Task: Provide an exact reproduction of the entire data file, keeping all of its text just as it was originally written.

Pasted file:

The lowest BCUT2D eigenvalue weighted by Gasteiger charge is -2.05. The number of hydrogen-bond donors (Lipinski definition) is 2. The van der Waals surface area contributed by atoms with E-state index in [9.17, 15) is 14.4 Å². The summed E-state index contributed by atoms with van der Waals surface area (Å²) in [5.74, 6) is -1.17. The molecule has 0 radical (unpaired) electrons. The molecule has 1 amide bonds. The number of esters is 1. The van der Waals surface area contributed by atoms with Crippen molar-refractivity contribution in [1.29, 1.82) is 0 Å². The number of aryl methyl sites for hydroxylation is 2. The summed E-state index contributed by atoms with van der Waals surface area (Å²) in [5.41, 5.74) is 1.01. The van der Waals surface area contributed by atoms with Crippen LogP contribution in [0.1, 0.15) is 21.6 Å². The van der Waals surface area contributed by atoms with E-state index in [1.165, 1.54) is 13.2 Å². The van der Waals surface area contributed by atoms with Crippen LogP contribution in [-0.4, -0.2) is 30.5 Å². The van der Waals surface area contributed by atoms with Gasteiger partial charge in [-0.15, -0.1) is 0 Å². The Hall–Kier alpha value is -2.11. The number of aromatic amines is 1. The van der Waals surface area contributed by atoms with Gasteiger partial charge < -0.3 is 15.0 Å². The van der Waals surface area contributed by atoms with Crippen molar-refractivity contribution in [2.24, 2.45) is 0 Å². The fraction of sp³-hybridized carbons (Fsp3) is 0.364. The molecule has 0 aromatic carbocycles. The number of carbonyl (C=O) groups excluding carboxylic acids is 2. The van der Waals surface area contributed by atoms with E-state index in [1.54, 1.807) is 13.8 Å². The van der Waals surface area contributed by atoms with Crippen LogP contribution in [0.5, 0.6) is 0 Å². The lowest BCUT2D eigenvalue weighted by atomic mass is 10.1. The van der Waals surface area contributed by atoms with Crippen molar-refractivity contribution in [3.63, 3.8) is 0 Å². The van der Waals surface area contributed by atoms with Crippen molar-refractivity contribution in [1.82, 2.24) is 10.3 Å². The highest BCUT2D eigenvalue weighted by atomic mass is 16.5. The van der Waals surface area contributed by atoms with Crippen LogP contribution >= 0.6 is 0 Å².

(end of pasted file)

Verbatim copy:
The lowest BCUT2D eigenvalue weighted by Gasteiger charge is -2.05. The number of hydrogen-bond donors (Lipinski definition) is 2. The van der Waals surface area contributed by atoms with E-state index in [9.17, 15) is 14.4 Å². The summed E-state index contributed by atoms with van der Waals surface area (Å²) in [5.74, 6) is -1.17. The molecule has 0 radical (unpaired) electrons. The molecule has 1 amide bonds. The number of esters is 1. The van der Waals surface area contributed by atoms with Crippen molar-refractivity contribution in [1.29, 1.82) is 0 Å². The number of aryl methyl sites for hydroxylation is 2. The summed E-state index contributed by atoms with van der Waals surface area (Å²) in [5.41, 5.74) is 1.01. The van der Waals surface area contributed by atoms with Crippen LogP contribution in [0.1, 0.15) is 21.6 Å². The van der Waals surface area contributed by atoms with E-state index in [1.165, 1.54) is 13.2 Å². The van der Waals surface area contributed by atoms with Crippen LogP contribution in [-0.4, -0.2) is 30.5 Å². The van der Waals surface area contributed by atoms with Gasteiger partial charge in [-0.15, -0.1) is 0 Å². The Hall–Kier alpha value is -2.11. The number of aromatic amines is 1. The van der Waals surface area contributed by atoms with Gasteiger partial charge < -0.3 is 15.0 Å². The van der Waals surface area contributed by atoms with Crippen molar-refractivity contribution in [2.24, 2.45) is 0 Å². The fraction of sp³-hybridized carbons (Fsp3) is 0.364. The molecule has 0 aromatic carbocycles. The number of carbonyl (C=O) groups excluding carboxylic acids is 2. The van der Waals surface area contributed by atoms with E-state index in [1.54, 1.807) is 13.8 Å². The van der Waals surface area contributed by atoms with Crippen LogP contribution in [0.5, 0.6) is 0 Å². The lowest BCUT2D eigenvalue weighted by atomic mass is 10.1. The van der Waals surface area contributed by atoms with Crippen molar-refractivity contribution in [3.63, 3.8) is 0 Å². The van der Waals surface area contributed by atoms with Crippen molar-refractivity contribution in [1.82, 2.24) is 10.3 Å². The highest BCUT2D eigenvalue weighted by atomic mass is 16.5. The van der Waals surface area contributed by atoms with Crippen LogP contribution >= 0.6 is 0 Å².